Sunday, December 26, 2010

First Sunday after Christmas

Luke 2:15 (New International Version 1984, ©1984)

15 When the angels had left them and gone into heaven, the shepherds said to one another, “Let’s go to Bethlehem and see this thing that has happened, which the Lord has told us about.”


Into our world, where we usually stay busy and frequently feel tired, God comes. God comes to us where we are, somewhere between darkness and light. God comes to us as we are, anxious and worried, hopeful and blessed. God comes to us as wonderful and surprising as angels singing to shepherds on a hill. God comes to us now as a small baby in a manger.

Let us marvel at the Holy Child, worship on bended knee, and sing with the angels. Let us be blessed by the gaze of the Christ child. God looks at us with love and great joy that spreads to all people.

~ Larry James Peacock
Openings: A Daybook of Saints, Psalms, and Prayer

From page 392 of Openings: A Daybook of Saints, Psalms, and Prayer by Larry James Peacock. Copyright & copy; 2003 by Larry James Peacock. All rights reserved.

Today’s Question

Think of a way God has come to you.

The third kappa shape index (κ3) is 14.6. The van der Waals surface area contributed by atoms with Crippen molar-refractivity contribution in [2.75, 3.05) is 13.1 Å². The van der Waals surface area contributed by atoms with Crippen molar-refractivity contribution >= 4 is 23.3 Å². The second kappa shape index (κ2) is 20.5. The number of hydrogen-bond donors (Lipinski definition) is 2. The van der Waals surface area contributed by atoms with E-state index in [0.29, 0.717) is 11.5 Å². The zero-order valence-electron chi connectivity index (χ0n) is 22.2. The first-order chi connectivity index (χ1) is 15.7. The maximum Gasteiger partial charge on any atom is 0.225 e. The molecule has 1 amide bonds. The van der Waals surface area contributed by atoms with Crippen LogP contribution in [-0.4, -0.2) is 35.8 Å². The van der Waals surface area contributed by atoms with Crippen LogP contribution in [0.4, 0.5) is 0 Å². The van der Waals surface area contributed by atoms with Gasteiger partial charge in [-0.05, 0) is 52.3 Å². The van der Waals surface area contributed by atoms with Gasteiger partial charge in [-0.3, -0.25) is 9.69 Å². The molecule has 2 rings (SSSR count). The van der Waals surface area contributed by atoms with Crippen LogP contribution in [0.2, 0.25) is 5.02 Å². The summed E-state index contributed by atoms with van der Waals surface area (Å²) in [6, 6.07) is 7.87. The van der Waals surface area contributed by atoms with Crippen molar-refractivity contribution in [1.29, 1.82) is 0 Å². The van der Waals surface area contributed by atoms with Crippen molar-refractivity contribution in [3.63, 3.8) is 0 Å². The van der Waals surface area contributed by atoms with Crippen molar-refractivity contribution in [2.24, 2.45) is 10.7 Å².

I can't speak for you, but God usually comes to me in the form of a person. Sometimes it's a grandchild who wants to be held and loved on. I have to stop what I'm doing, sit down and allow that child access and my total attention, and probably my lap, too. That's how it is with the Lord.  I have to 'stop', 'be still' and allow Him to have the entire moment or piece of time.  All too often it does feel like merely a 'moment' that I've given to him.

This time of year, it is so easy to remember and even to share about the 'child in a manger' but to forget or ignore the fact that approximately 33 years later He was the Savior on the Cross.  When we read or recall John 3:16, let us not forget to also read John 3:17.

yours, because we're His,
Tamara